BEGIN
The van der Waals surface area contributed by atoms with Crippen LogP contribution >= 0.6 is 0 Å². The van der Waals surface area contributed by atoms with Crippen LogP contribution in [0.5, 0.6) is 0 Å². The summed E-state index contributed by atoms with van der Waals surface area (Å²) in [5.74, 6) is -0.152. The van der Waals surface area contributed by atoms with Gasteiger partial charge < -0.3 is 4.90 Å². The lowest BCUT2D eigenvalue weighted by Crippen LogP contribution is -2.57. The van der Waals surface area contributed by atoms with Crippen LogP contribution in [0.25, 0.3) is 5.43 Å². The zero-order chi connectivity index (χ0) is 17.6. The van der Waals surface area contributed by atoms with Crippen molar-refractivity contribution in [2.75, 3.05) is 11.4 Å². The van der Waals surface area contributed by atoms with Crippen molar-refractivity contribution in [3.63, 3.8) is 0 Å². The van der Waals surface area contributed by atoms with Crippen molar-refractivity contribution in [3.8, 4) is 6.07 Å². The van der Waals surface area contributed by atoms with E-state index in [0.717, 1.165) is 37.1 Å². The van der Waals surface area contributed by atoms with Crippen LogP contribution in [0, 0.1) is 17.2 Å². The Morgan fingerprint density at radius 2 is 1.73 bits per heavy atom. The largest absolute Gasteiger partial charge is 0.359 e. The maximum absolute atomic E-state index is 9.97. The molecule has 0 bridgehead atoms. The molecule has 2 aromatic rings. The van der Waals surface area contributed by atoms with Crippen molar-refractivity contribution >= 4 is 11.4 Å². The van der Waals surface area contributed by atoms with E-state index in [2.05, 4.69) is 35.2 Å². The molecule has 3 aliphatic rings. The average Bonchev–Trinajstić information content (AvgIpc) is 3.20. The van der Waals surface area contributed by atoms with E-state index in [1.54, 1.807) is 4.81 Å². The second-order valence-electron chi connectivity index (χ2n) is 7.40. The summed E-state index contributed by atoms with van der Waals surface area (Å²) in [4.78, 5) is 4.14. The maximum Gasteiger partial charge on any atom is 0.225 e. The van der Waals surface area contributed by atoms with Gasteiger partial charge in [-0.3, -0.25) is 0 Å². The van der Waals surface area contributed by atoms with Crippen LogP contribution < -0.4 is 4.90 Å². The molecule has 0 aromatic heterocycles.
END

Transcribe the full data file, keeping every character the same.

The van der Waals surface area contributed by atoms with Crippen LogP contribution >= 0.6 is 0 Å². The van der Waals surface area contributed by atoms with Crippen LogP contribution in [0.5, 0.6) is 0 Å². The summed E-state index contributed by atoms with van der Waals surface area (Å²) in [5.74, 6) is -0.152. The van der Waals surface area contributed by atoms with Gasteiger partial charge < -0.3 is 4.90 Å². The lowest BCUT2D eigenvalue weighted by Crippen LogP contribution is -2.57. The van der Waals surface area contributed by atoms with Crippen LogP contribution in [0.25, 0.3) is 5.43 Å². The zero-order chi connectivity index (χ0) is 17.6. The van der Waals surface area contributed by atoms with Crippen molar-refractivity contribution in [2.75, 3.05) is 11.4 Å². The van der Waals surface area contributed by atoms with Crippen molar-refractivity contribution in [3.63, 3.8) is 0 Å². The van der Waals surface area contributed by atoms with Crippen molar-refractivity contribution in [3.8, 4) is 6.07 Å². The van der Waals surface area contributed by atoms with E-state index in [0.717, 1.165) is 37.1 Å². The van der Waals surface area contributed by atoms with Crippen LogP contribution in [0, 0.1) is 17.2 Å². The Morgan fingerprint density at radius 2 is 1.73 bits per heavy atom. The largest absolute Gasteiger partial charge is 0.359 e. The maximum absolute atomic E-state index is 9.97. The molecule has 0 bridgehead atoms. The molecule has 2 aromatic rings. The van der Waals surface area contributed by atoms with Crippen molar-refractivity contribution >= 4 is 11.4 Å². The van der Waals surface area contributed by atoms with E-state index in [2.05, 4.69) is 35.2 Å². The molecule has 3 aliphatic rings. The average Bonchev–Trinajstić information content (AvgIpc) is 3.20. The van der Waals surface area contributed by atoms with E-state index in [1.54, 1.807) is 4.81 Å². The second-order valence-electron chi connectivity index (χ2n) is 7.40. The summed E-state index contributed by atoms with van der Waals surface area (Å²) in [4.78, 5) is 4.14. The maximum Gasteiger partial charge on any atom is 0.225 e. The van der Waals surface area contributed by atoms with Gasteiger partial charge in [-0.3, -0.25) is 0 Å². The van der Waals surface area contributed by atoms with Crippen LogP contribution < -0.4 is 4.90 Å². The molecule has 0 aromatic heterocycles.